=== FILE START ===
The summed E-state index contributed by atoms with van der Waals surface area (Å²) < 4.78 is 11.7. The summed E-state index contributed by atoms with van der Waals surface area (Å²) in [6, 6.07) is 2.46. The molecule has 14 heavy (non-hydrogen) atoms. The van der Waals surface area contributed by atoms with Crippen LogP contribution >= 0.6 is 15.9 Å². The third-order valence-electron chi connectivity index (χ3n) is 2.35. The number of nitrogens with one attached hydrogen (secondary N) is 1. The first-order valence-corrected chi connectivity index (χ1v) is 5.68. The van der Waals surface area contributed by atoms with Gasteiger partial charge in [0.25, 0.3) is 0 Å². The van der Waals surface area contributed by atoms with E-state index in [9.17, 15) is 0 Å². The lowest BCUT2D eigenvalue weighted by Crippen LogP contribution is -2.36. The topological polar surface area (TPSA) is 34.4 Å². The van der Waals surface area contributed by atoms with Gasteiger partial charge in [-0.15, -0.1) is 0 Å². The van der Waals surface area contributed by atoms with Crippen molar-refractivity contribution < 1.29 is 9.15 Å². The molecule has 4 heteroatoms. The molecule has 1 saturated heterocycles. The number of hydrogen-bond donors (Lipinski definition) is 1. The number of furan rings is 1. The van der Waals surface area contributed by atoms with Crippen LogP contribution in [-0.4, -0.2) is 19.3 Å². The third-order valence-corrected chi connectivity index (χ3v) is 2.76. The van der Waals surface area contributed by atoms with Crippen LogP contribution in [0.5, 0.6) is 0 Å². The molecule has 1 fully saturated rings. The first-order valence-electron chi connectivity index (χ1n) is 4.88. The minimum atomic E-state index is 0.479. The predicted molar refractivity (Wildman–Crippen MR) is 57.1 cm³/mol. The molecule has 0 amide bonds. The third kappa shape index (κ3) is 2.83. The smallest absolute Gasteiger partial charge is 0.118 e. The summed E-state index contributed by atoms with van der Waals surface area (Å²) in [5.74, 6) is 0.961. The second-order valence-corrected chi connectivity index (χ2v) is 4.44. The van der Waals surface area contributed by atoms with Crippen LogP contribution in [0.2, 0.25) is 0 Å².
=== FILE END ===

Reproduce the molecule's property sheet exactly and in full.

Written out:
The summed E-state index contributed by atoms with van der Waals surface area (Å²) < 4.78 is 11.7. The summed E-state index contributed by atoms with van der Waals surface area (Å²) in [6, 6.07) is 2.46. The molecule has 14 heavy (non-hydrogen) atoms. The van der Waals surface area contributed by atoms with Crippen LogP contribution >= 0.6 is 15.9 Å². The third-order valence-electron chi connectivity index (χ3n) is 2.35. The number of nitrogens with one attached hydrogen (secondary N) is 1. The first-order valence-corrected chi connectivity index (χ1v) is 5.68. The van der Waals surface area contributed by atoms with Gasteiger partial charge in [0.25, 0.3) is 0 Å². The van der Waals surface area contributed by atoms with E-state index in [9.17, 15) is 0 Å². The lowest BCUT2D eigenvalue weighted by Crippen LogP contribution is -2.36. The topological polar surface area (TPSA) is 34.4 Å². The van der Waals surface area contributed by atoms with Gasteiger partial charge in [-0.15, -0.1) is 0 Å². The van der Waals surface area contributed by atoms with Crippen molar-refractivity contribution < 1.29 is 9.15 Å². The molecule has 4 heteroatoms. The molecule has 1 saturated heterocycles. The number of hydrogen-bond donors (Lipinski definition) is 1. The number of furan rings is 1. The van der Waals surface area contributed by atoms with Crippen LogP contribution in [-0.4, -0.2) is 19.3 Å². The third-order valence-corrected chi connectivity index (χ3v) is 2.76. The van der Waals surface area contributed by atoms with Crippen LogP contribution in [0.5, 0.6) is 0 Å². The molecule has 1 fully saturated rings. The first-order valence-electron chi connectivity index (χ1n) is 4.88. The minimum atomic E-state index is 0.479. The predicted molar refractivity (Wildman–Crippen MR) is 57.1 cm³/mol. The molecule has 0 amide bonds. The third kappa shape index (κ3) is 2.83. The smallest absolute Gasteiger partial charge is 0.118 e. The summed E-state index contributed by atoms with van der Waals surface area (Å²) in [5.74, 6) is 0.961. The second-order valence-corrected chi connectivity index (χ2v) is 4.44. The van der Waals surface area contributed by atoms with Crippen LogP contribution in [0.2, 0.25) is 0 Å².